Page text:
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A panel of Cornell faculty shared their experiences and perspectives from their involvement with the first launch of massive open online courses, or MOOCs, at Cornell Wendnesday.

Prof. David Chernoff, astronomy, who taught Cornell’s first MOOC course, said he was surprised that there turned out to be a broad range of students from all over the world in his class, rather than just science, technology, engineering and mathematics and high school students, as predicted.

“The actual enrollment was pretty concentrated at the age of about 21 with a distribution in both directions.” Chernoff said. “It was amazing that students that signed up in a range from literally an 11-year-old in elementary school to retired professors.”

One hundred years ago, one of Cornell’s most famous alumni graduated with the Class of 1914.
Hu Shih, a philosophy major, went on to become the leader of China’s new culture movement (1919), the Chinese ambassador to the United States (1938-42), the chancellor of Peking University (1946-48) and  president of the Academia Sinica (1957-62).
Among his many accomplishments, Hu laid the foundation for Cornell Library’s Chinese collection - and the subsequent creation of the library’s celebrated Charles W. Wason Collection. In 1911, along with several other Chinese students, Hu donated about 350 classic Chinese books to the library - books they had brought from their homes on the monthlong journey across the ocean.
More than a century later, the Wason Collection comprises more than 600,000 items, including hundreds of thousands of books in Chinese, Japanese, Korean and other languages. It will celebrate its 100th anniversary in 2018.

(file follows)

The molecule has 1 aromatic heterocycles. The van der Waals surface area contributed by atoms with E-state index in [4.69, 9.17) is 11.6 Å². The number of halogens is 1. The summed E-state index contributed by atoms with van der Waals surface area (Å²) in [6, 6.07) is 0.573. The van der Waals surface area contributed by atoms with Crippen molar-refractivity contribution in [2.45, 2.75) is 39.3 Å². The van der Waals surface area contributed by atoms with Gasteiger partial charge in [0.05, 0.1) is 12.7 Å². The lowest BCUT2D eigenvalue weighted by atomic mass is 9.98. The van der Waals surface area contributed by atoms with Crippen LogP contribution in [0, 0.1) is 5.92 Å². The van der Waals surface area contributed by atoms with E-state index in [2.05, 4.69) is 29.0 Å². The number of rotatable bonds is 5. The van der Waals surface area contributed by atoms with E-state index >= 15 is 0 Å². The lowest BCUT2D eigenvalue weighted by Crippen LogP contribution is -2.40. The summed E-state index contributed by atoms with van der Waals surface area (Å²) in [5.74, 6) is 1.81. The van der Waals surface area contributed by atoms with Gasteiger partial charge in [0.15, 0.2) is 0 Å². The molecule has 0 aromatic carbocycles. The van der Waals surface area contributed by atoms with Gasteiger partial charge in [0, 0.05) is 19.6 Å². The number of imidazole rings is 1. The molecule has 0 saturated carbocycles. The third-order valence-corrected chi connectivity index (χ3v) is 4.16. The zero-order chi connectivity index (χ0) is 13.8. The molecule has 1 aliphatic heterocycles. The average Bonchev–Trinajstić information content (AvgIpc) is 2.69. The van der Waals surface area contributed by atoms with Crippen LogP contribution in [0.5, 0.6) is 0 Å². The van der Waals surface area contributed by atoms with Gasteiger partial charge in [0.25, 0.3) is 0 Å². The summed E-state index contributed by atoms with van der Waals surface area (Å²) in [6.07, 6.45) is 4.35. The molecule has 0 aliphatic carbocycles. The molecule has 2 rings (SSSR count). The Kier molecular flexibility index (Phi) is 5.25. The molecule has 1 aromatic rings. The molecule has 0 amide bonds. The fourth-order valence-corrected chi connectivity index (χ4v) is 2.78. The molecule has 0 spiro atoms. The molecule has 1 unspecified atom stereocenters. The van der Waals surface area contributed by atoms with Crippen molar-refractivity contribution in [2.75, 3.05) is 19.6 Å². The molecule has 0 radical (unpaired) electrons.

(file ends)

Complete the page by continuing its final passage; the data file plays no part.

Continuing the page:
One hundred years ago, one of Cornell’s most famous alumni graduated with the Class of 1914.

Hu Shih, a philosophy major, went on to become the leader of China’s new culture movement (1919), the Chinese ambassador to the United States (1938-42), the chancellor of Peking University (1946-48) and  president of the Academia Sinica (1957-62).

Among his many accomplishments, Hu laid the foundation for Cornell Library’s Chinese collection - and the subsequent creation of the library’s celebrated Charles W. Wason Collection. In 1911, along with several other Chinese students, Hu donated about 350 classic Chinese books to the library - books they had brought from their homes on the monthlong journey across the ocean.

More than a century later, the Wason Collection comprises more than 600,000 items, including hundreds of thousands of books in Chinese, Japanese, Korean and other languages. It will celebrate its 100th anniversary in 2018.

Government professor Tom Pepinsky discusses “the simple statistics of Indonesian election polling” in this blog post:
There have been some useful commentaries on Indonesia’s electoral results, and some interesting speculation as to why polling results appear to some to be misleading. The general issues are two: PDIP did worse than many expected, and Islamic parties as a whole did better. Tom Power, for example, argues that the polls were “wrong” about Islamic parties. Marcus Mietzner notes that some polling experiments generated misleading conclusions about support for PDIP when prompting people to remember that Jokowi would be the PDIP presidential candidate (the implication is that these experiments were unrealistic, which is true).

Government professor Tom Pepinsky discusses “the simple statistics of Indonesian election polling” in this blog post: